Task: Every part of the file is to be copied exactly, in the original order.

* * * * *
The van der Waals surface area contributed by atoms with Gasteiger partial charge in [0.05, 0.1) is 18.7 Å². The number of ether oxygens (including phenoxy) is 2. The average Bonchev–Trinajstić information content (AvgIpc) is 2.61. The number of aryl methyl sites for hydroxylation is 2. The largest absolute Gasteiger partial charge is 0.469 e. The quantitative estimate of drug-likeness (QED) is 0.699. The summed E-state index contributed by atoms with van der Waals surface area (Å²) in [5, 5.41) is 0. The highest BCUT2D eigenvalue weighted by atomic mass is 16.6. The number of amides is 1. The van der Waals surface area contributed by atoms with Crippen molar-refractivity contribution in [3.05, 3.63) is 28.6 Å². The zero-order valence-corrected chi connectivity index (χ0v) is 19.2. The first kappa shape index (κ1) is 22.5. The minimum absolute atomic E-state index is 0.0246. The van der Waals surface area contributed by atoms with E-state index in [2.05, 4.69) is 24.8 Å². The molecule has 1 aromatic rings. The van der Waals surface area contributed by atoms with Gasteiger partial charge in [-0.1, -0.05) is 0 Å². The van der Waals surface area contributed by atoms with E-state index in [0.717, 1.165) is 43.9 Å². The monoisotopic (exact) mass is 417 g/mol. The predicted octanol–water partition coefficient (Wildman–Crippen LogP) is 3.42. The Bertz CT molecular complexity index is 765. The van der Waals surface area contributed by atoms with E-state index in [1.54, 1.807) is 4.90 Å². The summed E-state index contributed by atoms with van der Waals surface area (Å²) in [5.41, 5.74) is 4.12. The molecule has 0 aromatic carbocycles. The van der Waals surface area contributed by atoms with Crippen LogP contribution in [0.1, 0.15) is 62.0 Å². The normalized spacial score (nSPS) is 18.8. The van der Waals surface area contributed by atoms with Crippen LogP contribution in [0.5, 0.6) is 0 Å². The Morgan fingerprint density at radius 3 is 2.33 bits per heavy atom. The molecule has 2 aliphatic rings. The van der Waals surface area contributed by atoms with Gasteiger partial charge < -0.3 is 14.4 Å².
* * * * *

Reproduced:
The van der Waals surface area contributed by atoms with Gasteiger partial charge in [0.05, 0.1) is 18.7 Å². The number of ether oxygens (including phenoxy) is 2. The average Bonchev–Trinajstić information content (AvgIpc) is 2.61. The number of aryl methyl sites for hydroxylation is 2. The largest absolute Gasteiger partial charge is 0.469 e. The quantitative estimate of drug-likeness (QED) is 0.699. The summed E-state index contributed by atoms with van der Waals surface area (Å²) in [5, 5.41) is 0. The highest BCUT2D eigenvalue weighted by atomic mass is 16.6. The number of amides is 1. The van der Waals surface area contributed by atoms with Crippen molar-refractivity contribution in [3.05, 3.63) is 28.6 Å². The zero-order valence-corrected chi connectivity index (χ0v) is 19.2. The first kappa shape index (κ1) is 22.5. The minimum absolute atomic E-state index is 0.0246. The van der Waals surface area contributed by atoms with E-state index in [2.05, 4.69) is 24.8 Å². The molecule has 1 aromatic rings. The van der Waals surface area contributed by atoms with Gasteiger partial charge in [-0.1, -0.05) is 0 Å². The van der Waals surface area contributed by atoms with E-state index in [0.717, 1.165) is 43.9 Å². The monoisotopic (exact) mass is 417 g/mol. The predicted octanol–water partition coefficient (Wildman–Crippen LogP) is 3.42. The Bertz CT molecular complexity index is 765. The van der Waals surface area contributed by atoms with E-state index in [1.54, 1.807) is 4.90 Å². The summed E-state index contributed by atoms with van der Waals surface area (Å²) in [5.41, 5.74) is 4.12. The molecule has 0 aromatic carbocycles. The van der Waals surface area contributed by atoms with Crippen LogP contribution in [0.1, 0.15) is 62.0 Å². The normalized spacial score (nSPS) is 18.8. The van der Waals surface area contributed by atoms with Crippen LogP contribution in [0.5, 0.6) is 0 Å². The Morgan fingerprint density at radius 3 is 2.33 bits per heavy atom. The molecule has 2 aliphatic rings. The van der Waals surface area contributed by atoms with Gasteiger partial charge < -0.3 is 14.4 Å².